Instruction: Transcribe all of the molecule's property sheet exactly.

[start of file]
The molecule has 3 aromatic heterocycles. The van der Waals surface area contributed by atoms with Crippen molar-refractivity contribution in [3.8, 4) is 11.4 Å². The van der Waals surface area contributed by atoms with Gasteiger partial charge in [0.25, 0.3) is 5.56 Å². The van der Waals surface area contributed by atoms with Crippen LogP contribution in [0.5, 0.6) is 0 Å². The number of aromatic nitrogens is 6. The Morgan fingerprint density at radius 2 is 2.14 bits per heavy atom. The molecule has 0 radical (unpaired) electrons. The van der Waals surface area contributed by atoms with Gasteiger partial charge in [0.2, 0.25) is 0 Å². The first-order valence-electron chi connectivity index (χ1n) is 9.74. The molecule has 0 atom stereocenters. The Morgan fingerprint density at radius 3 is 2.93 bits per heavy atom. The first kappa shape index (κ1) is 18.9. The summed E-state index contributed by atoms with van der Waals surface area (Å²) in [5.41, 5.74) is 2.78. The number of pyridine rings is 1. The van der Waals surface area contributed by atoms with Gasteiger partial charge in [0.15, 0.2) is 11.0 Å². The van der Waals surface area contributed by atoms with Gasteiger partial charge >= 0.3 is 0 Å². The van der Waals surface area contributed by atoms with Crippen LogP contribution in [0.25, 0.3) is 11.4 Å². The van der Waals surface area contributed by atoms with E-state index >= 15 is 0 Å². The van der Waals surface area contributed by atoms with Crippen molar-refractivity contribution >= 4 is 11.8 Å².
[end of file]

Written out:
The molecule has 3 aromatic heterocycles. The van der Waals surface area contributed by atoms with Crippen molar-refractivity contribution in [3.8, 4) is 11.4 Å². The van der Waals surface area contributed by atoms with Gasteiger partial charge in [0.25, 0.3) is 5.56 Å². The van der Waals surface area contributed by atoms with Crippen LogP contribution in [0.5, 0.6) is 0 Å². The number of aromatic nitrogens is 6. The Morgan fingerprint density at radius 2 is 2.14 bits per heavy atom. The molecule has 0 radical (unpaired) electrons. The van der Waals surface area contributed by atoms with Gasteiger partial charge in [0.2, 0.25) is 0 Å². The first-order valence-electron chi connectivity index (χ1n) is 9.74. The molecule has 0 atom stereocenters. The Morgan fingerprint density at radius 3 is 2.93 bits per heavy atom. The first kappa shape index (κ1) is 18.9. The summed E-state index contributed by atoms with van der Waals surface area (Å²) in [5.41, 5.74) is 2.78. The number of pyridine rings is 1. The van der Waals surface area contributed by atoms with Gasteiger partial charge in [0.15, 0.2) is 11.0 Å². The van der Waals surface area contributed by atoms with Gasteiger partial charge >= 0.3 is 0 Å². The van der Waals surface area contributed by atoms with Crippen LogP contribution in [0.25, 0.3) is 11.4 Å². The van der Waals surface area contributed by atoms with E-state index >= 15 is 0 Å². The van der Waals surface area contributed by atoms with Crippen molar-refractivity contribution >= 4 is 11.8 Å².